Sometimes a headline story has a happy ending. Instead of a confrontation, the March 21 Bloomington City Council meeting provided a look at how the proposed new “listening session” could make citizen input direct, immediate and, more importantly, productive.
The evening began with a room full of upset citizens probably twenty, each with a sign that said ‘Save Public Comment”, and a council prepared for some possibly unpleasant interactions. But it ended with a directive to the city staff resulting directly from citizen/council interactions.
The council was proposing removing public comment on items not on the council meeting agenda to its own, separate meeting, which was referred to as a ‘listening session’. City Attorney Melissa Manderschied laid out the proposed changes.
Mandershied explained that the council expressed concern that some citizens were afraid to speak at a formal council meeting, on videotape.
Mandershied and staff were proposing that the “listening session” happen before the formal city council meeting. Details of the new meeting were unclear, and council members questioned Mandershied and other staff about whether the listening session would be recorded, how often and when listening sessions would be held, and council rules changes necessary to accomplish all this. It became clear that city staff had left a number of these points for the council to decide.
The protesters were surprised that eliminating public comment was not actually what was intended. The council was surprised that so many details still had to be resolved.
What happened next was a serious discussion between council members and the citizens who had come to protest the proposed action. They discussed what the new listening session should look like, how it should be managed, and what the rules should be. In short, we ended up seeing a model listening session, watching the idea evolve with direct citizen input and direct council response.
Gradually, council members reached a consensus that they should not vote on the change immediately, but instead send it back to staff to be fully developed.
There was citizen objection to not having a public record of each listening session; Councilmember Carter further explained her concern that some speakers had had their images taken from the official video and used by internet trolls to ridicule the speaker, which surprised some of the citizens who came to oppose the change. The back and forth between citizens and their representatives resulted in a consensus that there should be an audio tape of each listening session, but not a video, and that a public record would be available.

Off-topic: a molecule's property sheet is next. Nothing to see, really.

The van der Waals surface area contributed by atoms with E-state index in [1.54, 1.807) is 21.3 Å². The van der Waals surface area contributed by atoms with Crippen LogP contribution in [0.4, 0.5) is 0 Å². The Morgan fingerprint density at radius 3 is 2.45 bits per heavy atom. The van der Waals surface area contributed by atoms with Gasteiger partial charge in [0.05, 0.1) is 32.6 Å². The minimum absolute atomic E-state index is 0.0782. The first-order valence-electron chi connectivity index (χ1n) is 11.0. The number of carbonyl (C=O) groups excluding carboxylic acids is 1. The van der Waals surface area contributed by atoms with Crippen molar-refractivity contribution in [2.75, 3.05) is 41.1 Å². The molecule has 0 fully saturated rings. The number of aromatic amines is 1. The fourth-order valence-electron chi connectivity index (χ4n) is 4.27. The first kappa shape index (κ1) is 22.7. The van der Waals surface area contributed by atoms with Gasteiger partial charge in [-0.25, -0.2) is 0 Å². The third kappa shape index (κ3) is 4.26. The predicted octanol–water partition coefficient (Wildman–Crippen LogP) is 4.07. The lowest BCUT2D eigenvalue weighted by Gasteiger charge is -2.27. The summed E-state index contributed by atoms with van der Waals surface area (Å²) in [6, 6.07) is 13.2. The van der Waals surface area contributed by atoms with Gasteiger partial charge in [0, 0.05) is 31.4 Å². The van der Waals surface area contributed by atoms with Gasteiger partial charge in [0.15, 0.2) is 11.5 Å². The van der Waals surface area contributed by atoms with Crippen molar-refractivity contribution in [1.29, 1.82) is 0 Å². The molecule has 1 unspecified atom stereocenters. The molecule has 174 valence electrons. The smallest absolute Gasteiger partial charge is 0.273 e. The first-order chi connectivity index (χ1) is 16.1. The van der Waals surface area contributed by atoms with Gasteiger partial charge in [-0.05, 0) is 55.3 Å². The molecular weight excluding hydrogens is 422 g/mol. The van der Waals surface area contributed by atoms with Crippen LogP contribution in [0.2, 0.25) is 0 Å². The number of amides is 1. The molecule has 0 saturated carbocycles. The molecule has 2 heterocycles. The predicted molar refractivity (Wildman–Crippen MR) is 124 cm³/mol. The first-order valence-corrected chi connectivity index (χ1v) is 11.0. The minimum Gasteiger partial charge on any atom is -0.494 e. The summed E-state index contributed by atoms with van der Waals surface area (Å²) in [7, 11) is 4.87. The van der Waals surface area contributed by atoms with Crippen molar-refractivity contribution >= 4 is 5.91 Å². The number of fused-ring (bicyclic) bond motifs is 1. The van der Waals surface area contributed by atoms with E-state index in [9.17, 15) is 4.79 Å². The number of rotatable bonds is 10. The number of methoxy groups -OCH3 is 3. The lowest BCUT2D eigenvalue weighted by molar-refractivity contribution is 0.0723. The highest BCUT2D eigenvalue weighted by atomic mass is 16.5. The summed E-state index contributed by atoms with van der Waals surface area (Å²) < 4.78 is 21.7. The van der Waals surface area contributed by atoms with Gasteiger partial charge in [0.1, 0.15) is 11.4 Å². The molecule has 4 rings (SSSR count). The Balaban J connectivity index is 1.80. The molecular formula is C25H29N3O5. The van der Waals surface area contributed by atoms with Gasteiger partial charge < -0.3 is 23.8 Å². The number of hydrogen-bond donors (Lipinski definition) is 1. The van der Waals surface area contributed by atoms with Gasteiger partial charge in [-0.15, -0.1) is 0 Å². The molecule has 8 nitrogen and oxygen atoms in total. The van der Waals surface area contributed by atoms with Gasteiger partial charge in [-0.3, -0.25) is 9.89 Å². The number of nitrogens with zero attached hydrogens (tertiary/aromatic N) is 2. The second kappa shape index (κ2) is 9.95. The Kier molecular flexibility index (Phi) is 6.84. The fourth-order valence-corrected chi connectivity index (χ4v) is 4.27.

Mayor Busse expressed his dislike of having to sit “stone faced” while public comment was made under the current system – rules now forbid council from commenting or answering public questions – and the council made it clear they wanted the listening session to be a back and forth with the public they represent.
The proposal was sent back to the city staff to develop many details, including:
- A listening session before every council meeting
- The session to be longer than the existing 20 minute limit; a length of 45 minutes was proposed.
- The listening session would be audio taped and a record made public
- The current public comment period on business not on the council agenda would be eliminated
- The listening session would not become part of the council rules, but would have its own procedures to be posted at the entry table during each session-although this was not absolutely clear.
- Council members and citizens could actually talk to each other
- At councilmember Delassandro’s suggestion, staff would ensure the listening session provided means for disabled citizens to address the council and have ready access (the staff proposal was not clear whether the listening session might be in a room other than the council chambers)
- Citizens could – but would not be required to – sign up in advance and tell the city staff what issue they planned to bring up. This would allow staff to have the proper people actually at the listening session and possibly address the issue immediately, shortening response time to the citizen’s issue.
The discussion closed with a laugh after councilman Nelson asked his third or fourth “final question” – and promised it really would be his last; it wasn’t but the next one was.
Citizen comment in the atrium afterward was largely optimistic.